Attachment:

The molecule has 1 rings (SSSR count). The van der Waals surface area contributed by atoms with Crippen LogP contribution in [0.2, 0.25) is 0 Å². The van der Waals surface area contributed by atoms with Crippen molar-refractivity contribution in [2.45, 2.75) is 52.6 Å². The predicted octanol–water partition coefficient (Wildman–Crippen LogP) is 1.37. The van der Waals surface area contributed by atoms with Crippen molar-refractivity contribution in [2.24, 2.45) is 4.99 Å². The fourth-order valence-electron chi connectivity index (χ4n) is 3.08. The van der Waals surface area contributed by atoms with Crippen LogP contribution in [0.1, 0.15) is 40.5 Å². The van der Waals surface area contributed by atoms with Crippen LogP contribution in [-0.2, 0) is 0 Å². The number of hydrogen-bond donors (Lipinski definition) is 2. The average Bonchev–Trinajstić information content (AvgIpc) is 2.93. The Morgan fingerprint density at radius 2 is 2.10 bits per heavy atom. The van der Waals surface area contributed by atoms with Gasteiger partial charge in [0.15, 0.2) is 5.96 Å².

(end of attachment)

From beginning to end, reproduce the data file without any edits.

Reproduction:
The molecule has 1 rings (SSSR count). The van der Waals surface area contributed by atoms with Crippen LogP contribution in [0.2, 0.25) is 0 Å². The van der Waals surface area contributed by atoms with Crippen molar-refractivity contribution in [2.45, 2.75) is 52.6 Å². The predicted octanol–water partition coefficient (Wildman–Crippen LogP) is 1.37. The van der Waals surface area contributed by atoms with Crippen molar-refractivity contribution in [2.24, 2.45) is 4.99 Å². The fourth-order valence-electron chi connectivity index (χ4n) is 3.08. The van der Waals surface area contributed by atoms with Crippen LogP contribution in [0.1, 0.15) is 40.5 Å². The van der Waals surface area contributed by atoms with Crippen LogP contribution in [-0.2, 0) is 0 Å². The number of hydrogen-bond donors (Lipinski definition) is 2. The average Bonchev–Trinajstić information content (AvgIpc) is 2.93. The Morgan fingerprint density at radius 2 is 2.10 bits per heavy atom. The van der Waals surface area contributed by atoms with Gasteiger partial charge in [0.15, 0.2) is 5.96 Å².